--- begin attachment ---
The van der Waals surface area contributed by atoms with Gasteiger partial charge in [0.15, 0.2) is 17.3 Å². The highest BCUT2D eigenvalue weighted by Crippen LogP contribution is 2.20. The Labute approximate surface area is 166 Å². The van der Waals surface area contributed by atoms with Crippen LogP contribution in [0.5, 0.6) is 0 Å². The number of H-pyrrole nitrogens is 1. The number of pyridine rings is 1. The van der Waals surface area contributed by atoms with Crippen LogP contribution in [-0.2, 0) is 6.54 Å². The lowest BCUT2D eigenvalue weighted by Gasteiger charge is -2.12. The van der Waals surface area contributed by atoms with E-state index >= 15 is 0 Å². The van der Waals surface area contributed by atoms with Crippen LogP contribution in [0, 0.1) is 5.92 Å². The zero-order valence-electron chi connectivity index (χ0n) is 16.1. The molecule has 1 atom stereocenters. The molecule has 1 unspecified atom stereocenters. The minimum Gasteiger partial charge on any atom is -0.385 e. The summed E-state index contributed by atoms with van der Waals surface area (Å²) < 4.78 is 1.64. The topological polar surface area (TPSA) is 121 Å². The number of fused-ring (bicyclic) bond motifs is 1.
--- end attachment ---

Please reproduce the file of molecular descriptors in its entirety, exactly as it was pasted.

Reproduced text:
The van der Waals surface area contributed by atoms with Gasteiger partial charge in [0.15, 0.2) is 17.3 Å². The highest BCUT2D eigenvalue weighted by Crippen LogP contribution is 2.20. The Labute approximate surface area is 166 Å². The van der Waals surface area contributed by atoms with Crippen LogP contribution in [0.5, 0.6) is 0 Å². The number of H-pyrrole nitrogens is 1. The number of pyridine rings is 1. The van der Waals surface area contributed by atoms with Crippen LogP contribution in [-0.2, 0) is 6.54 Å². The lowest BCUT2D eigenvalue weighted by Gasteiger charge is -2.12. The van der Waals surface area contributed by atoms with E-state index >= 15 is 0 Å². The van der Waals surface area contributed by atoms with Crippen LogP contribution in [0, 0.1) is 5.92 Å². The zero-order valence-electron chi connectivity index (χ0n) is 16.1. The molecule has 1 atom stereocenters. The molecule has 1 unspecified atom stereocenters. The minimum Gasteiger partial charge on any atom is -0.385 e. The summed E-state index contributed by atoms with van der Waals surface area (Å²) < 4.78 is 1.64. The topological polar surface area (TPSA) is 121 Å². The number of fused-ring (bicyclic) bond motifs is 1.